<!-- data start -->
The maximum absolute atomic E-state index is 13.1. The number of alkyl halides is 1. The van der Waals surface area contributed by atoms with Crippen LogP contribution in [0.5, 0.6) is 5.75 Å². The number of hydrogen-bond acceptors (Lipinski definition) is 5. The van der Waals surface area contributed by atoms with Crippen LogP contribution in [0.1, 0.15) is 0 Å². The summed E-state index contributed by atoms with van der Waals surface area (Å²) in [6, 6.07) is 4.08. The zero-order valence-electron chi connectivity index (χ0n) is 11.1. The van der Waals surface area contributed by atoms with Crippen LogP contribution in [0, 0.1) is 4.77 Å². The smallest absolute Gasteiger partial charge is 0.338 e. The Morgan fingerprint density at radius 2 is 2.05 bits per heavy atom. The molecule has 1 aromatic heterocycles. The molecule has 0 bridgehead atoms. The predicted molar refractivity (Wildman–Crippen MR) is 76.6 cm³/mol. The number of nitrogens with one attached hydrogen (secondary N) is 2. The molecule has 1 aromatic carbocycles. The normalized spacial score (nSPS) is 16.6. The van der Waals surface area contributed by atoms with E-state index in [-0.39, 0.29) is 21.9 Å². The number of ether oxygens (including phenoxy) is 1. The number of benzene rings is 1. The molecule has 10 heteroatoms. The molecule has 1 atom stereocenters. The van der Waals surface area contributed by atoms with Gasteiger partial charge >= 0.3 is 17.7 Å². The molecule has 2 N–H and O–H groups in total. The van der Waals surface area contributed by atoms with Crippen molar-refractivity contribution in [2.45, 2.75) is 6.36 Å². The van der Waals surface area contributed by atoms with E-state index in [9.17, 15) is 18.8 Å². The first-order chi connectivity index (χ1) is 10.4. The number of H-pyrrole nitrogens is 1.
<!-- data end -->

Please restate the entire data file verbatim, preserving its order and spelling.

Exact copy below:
The maximum absolute atomic E-state index is 13.1. The number of alkyl halides is 1. The van der Waals surface area contributed by atoms with Crippen LogP contribution in [0.5, 0.6) is 5.75 Å². The number of hydrogen-bond acceptors (Lipinski definition) is 5. The van der Waals surface area contributed by atoms with Crippen LogP contribution in [0.1, 0.15) is 0 Å². The summed E-state index contributed by atoms with van der Waals surface area (Å²) in [6, 6.07) is 4.08. The zero-order valence-electron chi connectivity index (χ0n) is 11.1. The van der Waals surface area contributed by atoms with Crippen LogP contribution in [0, 0.1) is 4.77 Å². The smallest absolute Gasteiger partial charge is 0.338 e. The Morgan fingerprint density at radius 2 is 2.05 bits per heavy atom. The molecule has 1 aromatic heterocycles. The molecule has 0 bridgehead atoms. The predicted molar refractivity (Wildman–Crippen MR) is 76.6 cm³/mol. The number of nitrogens with one attached hydrogen (secondary N) is 2. The molecule has 1 aromatic carbocycles. The normalized spacial score (nSPS) is 16.6. The van der Waals surface area contributed by atoms with E-state index in [-0.39, 0.29) is 21.9 Å². The number of ether oxygens (including phenoxy) is 1. The number of benzene rings is 1. The molecule has 10 heteroatoms. The molecule has 1 atom stereocenters. The van der Waals surface area contributed by atoms with Gasteiger partial charge >= 0.3 is 17.7 Å². The molecule has 2 N–H and O–H groups in total. The van der Waals surface area contributed by atoms with Crippen molar-refractivity contribution in [2.45, 2.75) is 6.36 Å². The van der Waals surface area contributed by atoms with E-state index in [9.17, 15) is 18.8 Å². The first-order chi connectivity index (χ1) is 10.4. The number of H-pyrrole nitrogens is 1.